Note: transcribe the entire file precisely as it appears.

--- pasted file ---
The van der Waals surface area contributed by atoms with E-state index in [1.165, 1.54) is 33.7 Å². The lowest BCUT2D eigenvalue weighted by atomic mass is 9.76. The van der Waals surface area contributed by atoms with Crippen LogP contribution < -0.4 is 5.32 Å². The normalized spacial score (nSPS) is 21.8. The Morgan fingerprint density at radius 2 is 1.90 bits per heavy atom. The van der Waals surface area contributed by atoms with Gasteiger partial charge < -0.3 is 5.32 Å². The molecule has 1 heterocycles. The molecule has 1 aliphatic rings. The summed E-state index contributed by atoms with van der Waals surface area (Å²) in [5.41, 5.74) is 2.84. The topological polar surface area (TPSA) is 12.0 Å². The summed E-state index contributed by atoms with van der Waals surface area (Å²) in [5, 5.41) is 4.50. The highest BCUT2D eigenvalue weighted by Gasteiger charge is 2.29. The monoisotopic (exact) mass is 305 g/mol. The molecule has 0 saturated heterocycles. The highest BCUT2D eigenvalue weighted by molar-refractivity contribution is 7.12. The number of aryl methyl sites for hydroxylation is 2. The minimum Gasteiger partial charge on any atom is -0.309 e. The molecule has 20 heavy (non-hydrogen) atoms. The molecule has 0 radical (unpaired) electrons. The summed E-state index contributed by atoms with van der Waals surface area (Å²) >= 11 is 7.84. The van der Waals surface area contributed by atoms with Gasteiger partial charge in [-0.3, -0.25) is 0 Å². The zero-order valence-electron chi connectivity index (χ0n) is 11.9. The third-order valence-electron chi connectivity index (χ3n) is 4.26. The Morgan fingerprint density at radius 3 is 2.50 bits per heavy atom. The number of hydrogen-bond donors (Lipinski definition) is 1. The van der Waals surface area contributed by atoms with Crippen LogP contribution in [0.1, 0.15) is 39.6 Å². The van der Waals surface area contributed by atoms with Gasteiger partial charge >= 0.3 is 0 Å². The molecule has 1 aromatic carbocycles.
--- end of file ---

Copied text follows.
The van der Waals surface area contributed by atoms with E-state index in [1.165, 1.54) is 33.7 Å². The lowest BCUT2D eigenvalue weighted by atomic mass is 9.76. The van der Waals surface area contributed by atoms with Crippen LogP contribution < -0.4 is 5.32 Å². The normalized spacial score (nSPS) is 21.8. The Morgan fingerprint density at radius 2 is 1.90 bits per heavy atom. The van der Waals surface area contributed by atoms with Gasteiger partial charge < -0.3 is 5.32 Å². The molecule has 1 heterocycles. The molecule has 1 aliphatic rings. The summed E-state index contributed by atoms with van der Waals surface area (Å²) in [5.41, 5.74) is 2.84. The topological polar surface area (TPSA) is 12.0 Å². The summed E-state index contributed by atoms with van der Waals surface area (Å²) in [5, 5.41) is 4.50. The highest BCUT2D eigenvalue weighted by Gasteiger charge is 2.29. The monoisotopic (exact) mass is 305 g/mol. The molecule has 0 saturated heterocycles. The highest BCUT2D eigenvalue weighted by molar-refractivity contribution is 7.12. The number of aryl methyl sites for hydroxylation is 2. The minimum Gasteiger partial charge on any atom is -0.309 e. The molecule has 20 heavy (non-hydrogen) atoms. The molecule has 0 radical (unpaired) electrons. The summed E-state index contributed by atoms with van der Waals surface area (Å²) >= 11 is 7.84. The van der Waals surface area contributed by atoms with Gasteiger partial charge in [-0.3, -0.25) is 0 Å². The zero-order valence-electron chi connectivity index (χ0n) is 11.9. The third-order valence-electron chi connectivity index (χ3n) is 4.26. The Morgan fingerprint density at radius 3 is 2.50 bits per heavy atom. The number of hydrogen-bond donors (Lipinski definition) is 1. The van der Waals surface area contributed by atoms with Crippen LogP contribution in [0.1, 0.15) is 39.6 Å². The van der Waals surface area contributed by atoms with Gasteiger partial charge >= 0.3 is 0 Å². The molecule has 1 aromatic carbocycles.